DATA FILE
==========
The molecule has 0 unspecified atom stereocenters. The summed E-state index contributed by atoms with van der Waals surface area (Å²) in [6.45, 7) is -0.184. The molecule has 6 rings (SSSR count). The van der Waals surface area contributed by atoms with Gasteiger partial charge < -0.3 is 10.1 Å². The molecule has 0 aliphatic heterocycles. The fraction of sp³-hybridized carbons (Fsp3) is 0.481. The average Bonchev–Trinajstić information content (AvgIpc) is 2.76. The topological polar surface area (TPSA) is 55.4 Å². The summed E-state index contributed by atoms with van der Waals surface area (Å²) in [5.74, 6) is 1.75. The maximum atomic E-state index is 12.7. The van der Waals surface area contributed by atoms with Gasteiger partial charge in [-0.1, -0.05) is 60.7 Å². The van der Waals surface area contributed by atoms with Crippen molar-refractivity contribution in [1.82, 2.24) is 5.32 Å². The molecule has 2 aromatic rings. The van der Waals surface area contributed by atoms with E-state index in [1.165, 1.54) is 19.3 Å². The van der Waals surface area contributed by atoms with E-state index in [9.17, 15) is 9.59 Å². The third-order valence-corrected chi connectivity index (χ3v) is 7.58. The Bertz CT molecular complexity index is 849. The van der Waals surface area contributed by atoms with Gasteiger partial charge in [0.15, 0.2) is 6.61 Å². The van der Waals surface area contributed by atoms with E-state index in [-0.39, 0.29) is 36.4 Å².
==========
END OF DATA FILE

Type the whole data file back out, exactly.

The molecule has 0 unspecified atom stereocenters. The summed E-state index contributed by atoms with van der Waals surface area (Å²) in [6.45, 7) is -0.184. The molecule has 6 rings (SSSR count). The van der Waals surface area contributed by atoms with Gasteiger partial charge < -0.3 is 10.1 Å². The molecule has 0 aliphatic heterocycles. The fraction of sp³-hybridized carbons (Fsp3) is 0.481. The average Bonchev–Trinajstić information content (AvgIpc) is 2.76. The topological polar surface area (TPSA) is 55.4 Å². The summed E-state index contributed by atoms with van der Waals surface area (Å²) in [5.74, 6) is 1.75. The maximum atomic E-state index is 12.7. The van der Waals surface area contributed by atoms with Gasteiger partial charge in [-0.1, -0.05) is 60.7 Å². The van der Waals surface area contributed by atoms with Crippen molar-refractivity contribution in [1.82, 2.24) is 5.32 Å². The molecule has 2 aromatic rings. The van der Waals surface area contributed by atoms with E-state index in [1.165, 1.54) is 19.3 Å². The van der Waals surface area contributed by atoms with E-state index in [9.17, 15) is 9.59 Å². The third-order valence-corrected chi connectivity index (χ3v) is 7.58. The Bertz CT molecular complexity index is 849. The van der Waals surface area contributed by atoms with Gasteiger partial charge in [0.15, 0.2) is 6.61 Å². The van der Waals surface area contributed by atoms with E-state index in [-0.39, 0.29) is 36.4 Å².